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Take A Break From Coronavirus Stress – Let Go And Play!

Take A Break From Coronavirus Stress!

In our last post, we talked about how you can reframe your thinking about the state of the world in order to reduce some of the anxiety you’re feeling. Now we want to talk about our favorite ways to take a break from what’s going on.

Taking breaks is an important part of self-care. It acts as a pressure release valve on your overloaded mind. It’s not irresponsible. You aren’t failing. You don’t have to keep the sky from falling by being the perfect superhero right now.

Chase a little happiness where you can!

Enriching Your Life And Distracting From Coronavirus Stress

Let’s say you’re starting to feel particularly anxious and you remind yourself that you’re only one person who can do the best you can. Your behavior doesn’t control the outcome of any situation and that’s not your responsibility. It isn’t your job to police your neighbors. It’s ok to feel out of control, and you’ve tried grounding yourself with some breathing and mind/body connection exercises.

Once you’re in a less frantic state, how do you stay there? What can you do to keep this more relaxed feeling?

Here are some tips and strategies we’re using right now.

Healthy Redirection Is A Good Thing For Coronavirus Stress

Avoid social media, take breaks, mute people as necessary. You don’t have to be consuming content about the virus every moment of the day. Taking breaks where you let yourself potentially forget this is happening is a good thing. It relieves your overtaxed mind. Just don’t check out completely.

Set aside defined blocks of time to check in with the news. Try not to stay glued to every update because that’s a lot like riding Instagram or Facebook 24/7. You’ll just constantly remind yourself about things you can’t control.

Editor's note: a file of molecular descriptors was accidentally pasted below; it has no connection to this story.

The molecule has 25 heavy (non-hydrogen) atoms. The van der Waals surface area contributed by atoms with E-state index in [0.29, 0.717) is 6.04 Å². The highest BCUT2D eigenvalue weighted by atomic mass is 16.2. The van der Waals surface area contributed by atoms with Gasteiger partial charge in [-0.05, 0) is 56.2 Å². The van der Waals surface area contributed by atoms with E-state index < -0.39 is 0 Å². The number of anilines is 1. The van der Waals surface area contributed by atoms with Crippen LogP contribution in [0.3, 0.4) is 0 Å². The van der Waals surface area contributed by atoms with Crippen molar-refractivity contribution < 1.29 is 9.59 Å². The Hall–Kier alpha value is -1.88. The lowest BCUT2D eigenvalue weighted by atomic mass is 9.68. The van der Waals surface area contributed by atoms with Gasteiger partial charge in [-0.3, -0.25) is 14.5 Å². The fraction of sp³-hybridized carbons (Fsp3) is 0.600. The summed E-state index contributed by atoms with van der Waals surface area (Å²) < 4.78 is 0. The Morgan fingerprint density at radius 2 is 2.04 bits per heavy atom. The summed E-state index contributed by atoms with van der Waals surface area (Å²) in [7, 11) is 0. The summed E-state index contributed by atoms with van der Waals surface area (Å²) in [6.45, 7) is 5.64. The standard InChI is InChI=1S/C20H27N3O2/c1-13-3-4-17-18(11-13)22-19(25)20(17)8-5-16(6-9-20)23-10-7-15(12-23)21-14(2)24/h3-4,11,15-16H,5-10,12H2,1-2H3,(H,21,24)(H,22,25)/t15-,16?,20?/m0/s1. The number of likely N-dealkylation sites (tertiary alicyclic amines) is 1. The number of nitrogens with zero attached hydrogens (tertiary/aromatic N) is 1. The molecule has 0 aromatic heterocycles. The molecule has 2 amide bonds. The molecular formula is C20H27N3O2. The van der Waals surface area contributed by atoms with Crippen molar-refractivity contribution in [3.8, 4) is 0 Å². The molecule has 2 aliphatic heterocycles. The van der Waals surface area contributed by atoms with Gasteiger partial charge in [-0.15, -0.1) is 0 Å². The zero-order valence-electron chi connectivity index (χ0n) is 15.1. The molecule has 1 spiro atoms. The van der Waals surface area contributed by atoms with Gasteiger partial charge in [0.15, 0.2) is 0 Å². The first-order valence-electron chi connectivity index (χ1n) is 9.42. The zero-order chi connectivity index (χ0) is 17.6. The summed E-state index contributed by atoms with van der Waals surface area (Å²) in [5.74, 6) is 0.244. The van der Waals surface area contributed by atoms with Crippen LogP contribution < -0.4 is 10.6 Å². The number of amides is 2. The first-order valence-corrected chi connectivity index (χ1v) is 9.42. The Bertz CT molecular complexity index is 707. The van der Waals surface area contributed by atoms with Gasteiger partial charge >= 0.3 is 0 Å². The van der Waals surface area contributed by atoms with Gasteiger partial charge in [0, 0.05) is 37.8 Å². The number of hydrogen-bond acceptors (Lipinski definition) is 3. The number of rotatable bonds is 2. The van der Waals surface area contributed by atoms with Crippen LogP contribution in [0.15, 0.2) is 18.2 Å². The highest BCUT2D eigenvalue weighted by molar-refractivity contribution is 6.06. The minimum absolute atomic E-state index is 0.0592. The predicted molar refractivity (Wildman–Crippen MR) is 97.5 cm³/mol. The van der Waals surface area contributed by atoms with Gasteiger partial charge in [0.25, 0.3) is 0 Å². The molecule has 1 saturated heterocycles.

Listen to your favorite music, maybe in the bath. It’s ok to indulge yourself a little. That’s just self care!

If you’re still able to go out for necessities, keep an eye on unusual areas of the grocery store for potential new hobbies. Maybe grab a plant to care for. Many grocery stores also have yarn and you could take up knitting, crochet or even macrame. These sorts of repetitive and creative tasks take your mind into a meditative space and can be rewarding and relaxing.

Play More

Participate in some of the games people are playing online when you do log on. We’re seeing a lot of ‘eye spy in our photos’ games and little ‘getting to know you’ quizzes. They can be good silly fun.

Find a book, movie, video, or podcast that fascinates you and consume it. A little distraction is a healthy part of weathering this storm.

Support Each Other Through Coronavirus Stress

Reach out to friends through technology and talk about how you’re feeling. Support each other and remind your loved ones that nothing lasts forever.

Get involved in some way to help others. This could be investigating a permit for a community garden to help feed your neighbors once restrictions are lifted. It could be about offering to lend an ear to friends and family who are feeling badly.

If you’re able to leave the house and know people in a risk group, maybe you can drop off supplies outside their door on your next run. Try reaching out to your local aging care facilities and see if you can talk to residents on the phone to help their loneliness. There are many things you can do to help without putting yourself at risk.

It’s Ok To Feel And To Take A Break!

If you’re still struggling with feelings of anxiety about taking a break, consider this: what benefit does your stark and serious approach have on your life and the world? Taking precautions to stay safe is necessary, but we can perform these tasks and then mentally release them until it’s time to do them again. If it helps, make a list that you can check. Try not to consult it obsessively, but instead a couple of times each day to make sure you’ve covered your bases.

You may find that once you think about it logically, staying stressed, sad, panicked, and afraid is not really helping anything. It feels wrong to enjoy ourselves while danger lurks around every corner, but it’s actually a healthy thing to do. Moments of fun and release balance our lives and create more harmony.

Do Your Job And Recognize What Isn’t Your Job

Our overall hope is that this post helped you realize that you can give yourself permission to step away from your vigilance for a little while. It isn’t your responsibility to save the world. It’s ok to balance your safety procedures with a little mindless fun.

Remember that if you burn out, you won’t be able to keep yourself healthy or help support others!

There is light at the end of this experience. We don’t know for sure what it will look like yet, but keep your hope alive by remembering that in any moment, anything can change. A better day is just around the corner.

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